Another basic stitch that’s good for your hands to know is the blanket stitch, also known as the buttonhole stitch. For this one, you pull the needle through the back of the fabric, and then instead of pushing it back through the front, you go around pull it through the back of the fabric again. This will create a loop, which you then pull the needle right through completing the stitch. This stitch is great for strengthening the end of the fabric, like a blanket, or creating buttonholes.

To learn more basic stitches and when to use them, check out this guide to the ten most basic stitches. Here you can also learn the basic sewing machine stitches as well.

The Fabrics

Knowing the tools you need and the stitches to accomplish sewing projects are important, but one topic that becomes a bit more difficult for beginning sewists to understand is fabrics.

But it’s easy to get knowledgeable about materials when you know where the fibers come from and how they were put together. To have a comprehensive understanding of when and why to use different fabrics, we recommend you check out this article on what fabric you should use.

However, for a quick reference here are some different fabrics we sewists love to use:

Flannel – Contrary to popular belief, it’s not a pattern, it’s a type of fabric. Flannel is typically made from wool and is ideal for sewing projects that will keep you warm in the winter. It’s great to work with as a beginner; it’s soft and also good for quilting.

Voile – This is a light fabric usually made from cotton. It’s soft and thin, perfect for making light shirts and dresses. It’s ideal for summer!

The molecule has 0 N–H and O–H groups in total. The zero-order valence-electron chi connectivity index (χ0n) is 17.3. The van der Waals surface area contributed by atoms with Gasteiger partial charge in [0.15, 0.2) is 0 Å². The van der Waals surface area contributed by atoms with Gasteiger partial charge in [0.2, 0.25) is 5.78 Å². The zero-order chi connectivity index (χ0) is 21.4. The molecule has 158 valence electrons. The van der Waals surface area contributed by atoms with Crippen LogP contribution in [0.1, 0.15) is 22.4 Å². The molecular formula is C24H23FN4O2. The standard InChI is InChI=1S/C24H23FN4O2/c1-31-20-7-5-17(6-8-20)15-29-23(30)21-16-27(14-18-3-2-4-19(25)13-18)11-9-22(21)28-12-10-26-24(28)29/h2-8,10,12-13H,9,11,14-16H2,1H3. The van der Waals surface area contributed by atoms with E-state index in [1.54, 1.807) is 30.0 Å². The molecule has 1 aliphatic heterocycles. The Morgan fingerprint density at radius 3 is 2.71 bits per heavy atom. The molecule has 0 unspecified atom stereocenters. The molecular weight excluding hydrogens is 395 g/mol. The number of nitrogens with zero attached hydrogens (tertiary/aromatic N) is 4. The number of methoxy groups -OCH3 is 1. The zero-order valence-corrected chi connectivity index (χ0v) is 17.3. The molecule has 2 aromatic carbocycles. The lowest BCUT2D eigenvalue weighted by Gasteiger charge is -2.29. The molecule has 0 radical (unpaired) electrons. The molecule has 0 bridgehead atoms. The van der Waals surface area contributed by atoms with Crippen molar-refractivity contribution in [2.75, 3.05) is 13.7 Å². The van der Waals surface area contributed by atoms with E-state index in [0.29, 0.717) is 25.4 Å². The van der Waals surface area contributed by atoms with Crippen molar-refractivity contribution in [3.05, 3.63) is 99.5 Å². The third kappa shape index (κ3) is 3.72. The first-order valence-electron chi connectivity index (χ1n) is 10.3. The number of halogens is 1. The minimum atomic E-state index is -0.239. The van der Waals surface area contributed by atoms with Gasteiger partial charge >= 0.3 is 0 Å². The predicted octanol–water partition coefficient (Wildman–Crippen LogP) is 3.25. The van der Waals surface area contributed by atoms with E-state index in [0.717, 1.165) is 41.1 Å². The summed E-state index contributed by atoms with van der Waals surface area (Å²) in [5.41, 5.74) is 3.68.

Quilting Cotton – This fabric, as indicated in the name, is cotton made specifically for quilting. This is perfect for beginners because it’s stiff, making it easy to cut and sew.

Denim – Denim is a heavyweight cotton fabric that’s easy to work with. You can use it for clothing, furniture, or accessories.

Taking a Sewing Class

While all of this information can get you started sewing, nothing beats what you can gain from taking a sewing class.

Sewing is such a valuable skill, and so few people can do it! If you can learn it, you will be equipping yourself with a hands-on skill that will serve you for the rest of your life.

Plus, it’s not only a useful skill, but it’s also a creative outlet. Like painting or pottery-making, sewing empowers you with the ability to create. It’s truly an art– and a highly useful art at that! It’s easy to become inspired when you’re learning to sew around others.

Taking a piece of fabric and turning it into something useful will give you an amazing feeling, especially when you have the encouragement of others who are doing the same thing. That class environment can provide you with endless inspiration.

One of the best benefits to learning to sew in a class is that you learn how to save money. Not only can you save money by doing your basic repairs, but once you start learning to create something from start to finish, you can save money on clothes, pillows, curtains, and nearly anything fabric in your house!

Sewing is also a very green practice. You will learn to repurpose fabrics rather than wasting them. Reusing old material involves very little sewing skill and gets your creative juices flowing.

Like with any creative class, you will make great friends in a sewing class who will encourage and support you through your sewing projects. It’s also an awesome hobby for children, so it can be a family activity!

There are so many benefits to taking a sewing class that if you’re serious about learning to sew, you shouldn’t hesitate to sign up for one.

Conclusion

It doesn’t take much to become a sewist. All you need is the right supplies, the knowledge of how to do basic stitches, and the fabric to sew on. We are huge advocates for sewing classes. If you sign up for one, you will learn far more than what’s provided in this article. If you want to be equipped with some serious skill, get yourself signed up and find yourself a sewing machine!